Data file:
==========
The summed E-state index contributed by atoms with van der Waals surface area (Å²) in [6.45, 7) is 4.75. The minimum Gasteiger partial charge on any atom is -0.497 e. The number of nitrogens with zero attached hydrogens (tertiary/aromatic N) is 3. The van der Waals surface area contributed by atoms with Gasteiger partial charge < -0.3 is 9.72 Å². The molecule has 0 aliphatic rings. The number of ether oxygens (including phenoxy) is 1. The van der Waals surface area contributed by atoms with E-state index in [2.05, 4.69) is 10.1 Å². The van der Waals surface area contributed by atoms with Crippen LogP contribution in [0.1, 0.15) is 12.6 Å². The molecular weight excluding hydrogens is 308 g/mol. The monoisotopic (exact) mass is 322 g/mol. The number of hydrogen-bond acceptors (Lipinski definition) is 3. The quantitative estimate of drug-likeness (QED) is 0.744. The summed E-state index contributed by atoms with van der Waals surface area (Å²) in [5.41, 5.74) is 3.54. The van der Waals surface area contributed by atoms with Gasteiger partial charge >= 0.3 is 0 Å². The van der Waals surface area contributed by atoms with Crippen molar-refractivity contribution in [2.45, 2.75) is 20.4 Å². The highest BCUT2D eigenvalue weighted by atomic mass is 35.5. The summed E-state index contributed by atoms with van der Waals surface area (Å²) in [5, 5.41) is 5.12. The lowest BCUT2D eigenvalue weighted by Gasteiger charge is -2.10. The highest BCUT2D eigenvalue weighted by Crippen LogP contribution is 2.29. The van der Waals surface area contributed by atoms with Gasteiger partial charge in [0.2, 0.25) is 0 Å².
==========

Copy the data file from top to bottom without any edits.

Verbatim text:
The summed E-state index contributed by atoms with van der Waals surface area (Å²) in [6.45, 7) is 4.75. The minimum Gasteiger partial charge on any atom is -0.497 e. The number of nitrogens with zero attached hydrogens (tertiary/aromatic N) is 3. The van der Waals surface area contributed by atoms with Gasteiger partial charge < -0.3 is 9.72 Å². The molecule has 0 aliphatic rings. The number of ether oxygens (including phenoxy) is 1. The van der Waals surface area contributed by atoms with E-state index in [2.05, 4.69) is 10.1 Å². The van der Waals surface area contributed by atoms with Crippen LogP contribution in [0.1, 0.15) is 12.6 Å². The molecular weight excluding hydrogens is 308 g/mol. The monoisotopic (exact) mass is 322 g/mol. The number of hydrogen-bond acceptors (Lipinski definition) is 3. The quantitative estimate of drug-likeness (QED) is 0.744. The summed E-state index contributed by atoms with van der Waals surface area (Å²) in [5.41, 5.74) is 3.54. The van der Waals surface area contributed by atoms with Gasteiger partial charge >= 0.3 is 0 Å². The van der Waals surface area contributed by atoms with Crippen molar-refractivity contribution in [2.45, 2.75) is 20.4 Å². The highest BCUT2D eigenvalue weighted by atomic mass is 35.5. The summed E-state index contributed by atoms with van der Waals surface area (Å²) in [5, 5.41) is 5.12. The lowest BCUT2D eigenvalue weighted by Gasteiger charge is -2.10. The highest BCUT2D eigenvalue weighted by Crippen LogP contribution is 2.29. The van der Waals surface area contributed by atoms with Gasteiger partial charge in [0.2, 0.25) is 0 Å².